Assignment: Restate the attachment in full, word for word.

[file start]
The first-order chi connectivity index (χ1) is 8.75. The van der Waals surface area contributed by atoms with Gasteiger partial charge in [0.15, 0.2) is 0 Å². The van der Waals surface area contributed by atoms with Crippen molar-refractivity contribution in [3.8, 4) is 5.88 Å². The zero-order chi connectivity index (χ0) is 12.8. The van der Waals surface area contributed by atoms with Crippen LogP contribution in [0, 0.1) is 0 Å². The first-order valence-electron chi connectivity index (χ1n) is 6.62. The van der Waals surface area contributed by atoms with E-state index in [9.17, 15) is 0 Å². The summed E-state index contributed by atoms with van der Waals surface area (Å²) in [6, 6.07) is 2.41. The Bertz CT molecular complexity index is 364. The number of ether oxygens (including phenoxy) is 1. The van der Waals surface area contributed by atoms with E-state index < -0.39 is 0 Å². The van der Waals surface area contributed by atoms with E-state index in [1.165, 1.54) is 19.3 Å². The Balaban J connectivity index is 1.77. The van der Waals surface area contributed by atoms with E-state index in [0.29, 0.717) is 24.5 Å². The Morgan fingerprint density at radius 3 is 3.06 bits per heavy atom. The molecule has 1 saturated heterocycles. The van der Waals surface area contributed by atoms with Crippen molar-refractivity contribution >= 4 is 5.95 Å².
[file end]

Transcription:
The first-order chi connectivity index (χ1) is 8.75. The van der Waals surface area contributed by atoms with Gasteiger partial charge in [0.15, 0.2) is 0 Å². The van der Waals surface area contributed by atoms with Crippen molar-refractivity contribution in [3.8, 4) is 5.88 Å². The zero-order chi connectivity index (χ0) is 12.8. The van der Waals surface area contributed by atoms with Crippen LogP contribution in [0, 0.1) is 0 Å². The first-order valence-electron chi connectivity index (χ1n) is 6.62. The van der Waals surface area contributed by atoms with E-state index in [9.17, 15) is 0 Å². The summed E-state index contributed by atoms with van der Waals surface area (Å²) in [6, 6.07) is 2.41. The Bertz CT molecular complexity index is 364. The number of ether oxygens (including phenoxy) is 1. The van der Waals surface area contributed by atoms with E-state index < -0.39 is 0 Å². The van der Waals surface area contributed by atoms with E-state index in [1.165, 1.54) is 19.3 Å². The Balaban J connectivity index is 1.77. The van der Waals surface area contributed by atoms with E-state index in [0.29, 0.717) is 24.5 Å². The Morgan fingerprint density at radius 3 is 3.06 bits per heavy atom. The molecule has 1 saturated heterocycles. The van der Waals surface area contributed by atoms with Crippen molar-refractivity contribution >= 4 is 5.95 Å².